No seriously. The thing had promise. It could have revolutionized the industry. Instead it got bundled with an underpowered next-gen console and as a result the industry said whatever. Meanwhile, the Wii goes on to sell billions and confirm yet again that Nintendo knows how to sell shit. Now imagine what would have happened if they had put the same amount of effort into the Wii’s hardware as they did the Wii Remote.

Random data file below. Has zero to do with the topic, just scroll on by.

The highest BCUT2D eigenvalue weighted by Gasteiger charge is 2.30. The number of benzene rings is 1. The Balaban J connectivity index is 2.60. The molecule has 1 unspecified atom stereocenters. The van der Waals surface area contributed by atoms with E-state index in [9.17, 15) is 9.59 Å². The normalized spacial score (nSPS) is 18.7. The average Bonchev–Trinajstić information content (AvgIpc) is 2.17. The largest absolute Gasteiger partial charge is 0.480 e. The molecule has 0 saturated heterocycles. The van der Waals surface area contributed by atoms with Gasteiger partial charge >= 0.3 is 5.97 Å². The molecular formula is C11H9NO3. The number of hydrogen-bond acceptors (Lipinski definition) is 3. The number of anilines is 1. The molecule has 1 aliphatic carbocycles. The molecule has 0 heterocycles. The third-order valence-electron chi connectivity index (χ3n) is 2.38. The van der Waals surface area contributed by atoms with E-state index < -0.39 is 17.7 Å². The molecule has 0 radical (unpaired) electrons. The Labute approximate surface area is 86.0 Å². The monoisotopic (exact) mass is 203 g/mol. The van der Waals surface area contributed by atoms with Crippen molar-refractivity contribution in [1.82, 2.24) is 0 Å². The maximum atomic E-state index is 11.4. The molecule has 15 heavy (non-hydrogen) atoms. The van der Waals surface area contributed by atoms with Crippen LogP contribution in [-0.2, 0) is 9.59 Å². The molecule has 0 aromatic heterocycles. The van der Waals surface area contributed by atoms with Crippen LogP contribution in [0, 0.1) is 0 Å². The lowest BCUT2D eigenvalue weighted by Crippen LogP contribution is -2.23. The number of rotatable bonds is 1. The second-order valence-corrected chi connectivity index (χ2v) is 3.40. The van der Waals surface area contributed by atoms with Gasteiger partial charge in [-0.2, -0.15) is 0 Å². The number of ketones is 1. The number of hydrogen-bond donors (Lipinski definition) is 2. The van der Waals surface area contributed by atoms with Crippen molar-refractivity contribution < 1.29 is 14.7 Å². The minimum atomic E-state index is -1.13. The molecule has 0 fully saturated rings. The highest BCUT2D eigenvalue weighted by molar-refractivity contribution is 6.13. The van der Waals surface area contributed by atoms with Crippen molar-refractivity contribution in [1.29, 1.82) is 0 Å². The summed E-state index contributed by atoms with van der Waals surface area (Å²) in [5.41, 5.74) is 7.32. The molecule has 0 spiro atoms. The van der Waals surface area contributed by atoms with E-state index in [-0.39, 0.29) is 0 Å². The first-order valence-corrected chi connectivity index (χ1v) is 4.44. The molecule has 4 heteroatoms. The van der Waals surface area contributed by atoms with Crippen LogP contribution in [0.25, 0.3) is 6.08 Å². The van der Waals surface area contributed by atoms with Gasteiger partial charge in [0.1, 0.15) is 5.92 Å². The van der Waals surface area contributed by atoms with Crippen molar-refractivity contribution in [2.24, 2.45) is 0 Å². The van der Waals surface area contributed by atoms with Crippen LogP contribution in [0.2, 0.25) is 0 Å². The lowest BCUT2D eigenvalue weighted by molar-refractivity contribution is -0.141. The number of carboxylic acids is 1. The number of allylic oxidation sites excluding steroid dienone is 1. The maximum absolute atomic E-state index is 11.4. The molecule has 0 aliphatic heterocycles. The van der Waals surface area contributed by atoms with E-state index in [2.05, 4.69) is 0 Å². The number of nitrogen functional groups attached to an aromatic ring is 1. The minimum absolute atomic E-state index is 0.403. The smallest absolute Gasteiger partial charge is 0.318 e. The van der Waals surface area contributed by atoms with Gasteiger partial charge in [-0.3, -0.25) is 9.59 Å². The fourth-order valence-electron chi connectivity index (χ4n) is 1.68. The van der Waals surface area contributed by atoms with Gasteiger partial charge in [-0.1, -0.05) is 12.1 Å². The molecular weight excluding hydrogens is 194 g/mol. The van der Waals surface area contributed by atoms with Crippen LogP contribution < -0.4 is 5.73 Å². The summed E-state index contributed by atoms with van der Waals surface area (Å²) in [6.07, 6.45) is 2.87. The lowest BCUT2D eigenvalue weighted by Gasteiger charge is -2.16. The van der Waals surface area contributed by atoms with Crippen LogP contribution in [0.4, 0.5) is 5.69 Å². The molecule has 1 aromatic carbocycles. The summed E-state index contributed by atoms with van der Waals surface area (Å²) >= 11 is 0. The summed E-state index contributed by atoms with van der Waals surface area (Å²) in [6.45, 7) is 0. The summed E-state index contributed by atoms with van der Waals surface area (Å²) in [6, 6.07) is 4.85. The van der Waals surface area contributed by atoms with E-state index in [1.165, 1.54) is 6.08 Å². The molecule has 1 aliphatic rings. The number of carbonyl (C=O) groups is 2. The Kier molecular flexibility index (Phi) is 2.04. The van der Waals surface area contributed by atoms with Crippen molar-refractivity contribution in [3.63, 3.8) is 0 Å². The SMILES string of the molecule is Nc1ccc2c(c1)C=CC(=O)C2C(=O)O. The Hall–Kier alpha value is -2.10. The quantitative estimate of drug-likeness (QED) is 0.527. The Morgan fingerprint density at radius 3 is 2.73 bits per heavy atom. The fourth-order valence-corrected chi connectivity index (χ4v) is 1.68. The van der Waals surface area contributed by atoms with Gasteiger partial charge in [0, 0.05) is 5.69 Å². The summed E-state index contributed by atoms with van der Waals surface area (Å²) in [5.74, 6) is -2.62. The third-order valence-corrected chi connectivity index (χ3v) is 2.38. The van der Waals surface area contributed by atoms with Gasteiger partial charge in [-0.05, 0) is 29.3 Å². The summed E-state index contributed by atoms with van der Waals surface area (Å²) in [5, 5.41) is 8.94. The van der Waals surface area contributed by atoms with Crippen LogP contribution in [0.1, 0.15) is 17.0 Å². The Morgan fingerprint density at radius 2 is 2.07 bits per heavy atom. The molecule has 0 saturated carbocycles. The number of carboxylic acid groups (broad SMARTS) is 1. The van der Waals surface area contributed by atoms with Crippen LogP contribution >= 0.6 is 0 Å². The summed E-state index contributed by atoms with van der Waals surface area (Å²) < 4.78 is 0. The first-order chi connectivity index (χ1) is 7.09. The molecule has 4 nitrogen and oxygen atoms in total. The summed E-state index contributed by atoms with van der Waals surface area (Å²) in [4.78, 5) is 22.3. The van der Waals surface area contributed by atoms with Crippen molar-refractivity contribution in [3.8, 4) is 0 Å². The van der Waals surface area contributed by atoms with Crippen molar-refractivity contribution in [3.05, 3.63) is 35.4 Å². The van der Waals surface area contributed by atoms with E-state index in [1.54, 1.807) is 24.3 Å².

Bryan Berg: The best idea for a peripheral would have to be the Activator for Sega Genesis. Obviously, it wasn’t executed very well. But it was a very early precursor to the motion-sensored world of the Wii that everybody loves. A more recent example of this technology that was pretty awesome, but failed miserable, was the Play TV series of games. While it was never meant to be a video game or a console or anything, the Play TV series consisted of sports like baseball, golf, and tennis. The idea was that you’d swing the bat or golf club and the TV would pick up on your motion and react accordingly. It was pretty crude, but seeing how the Wii totally took off, it’s a bit surprising nobody took the Play TV games seriously. I had the baseball one and completely loved it. I still can’t believe more gamers didn’t feel the same way.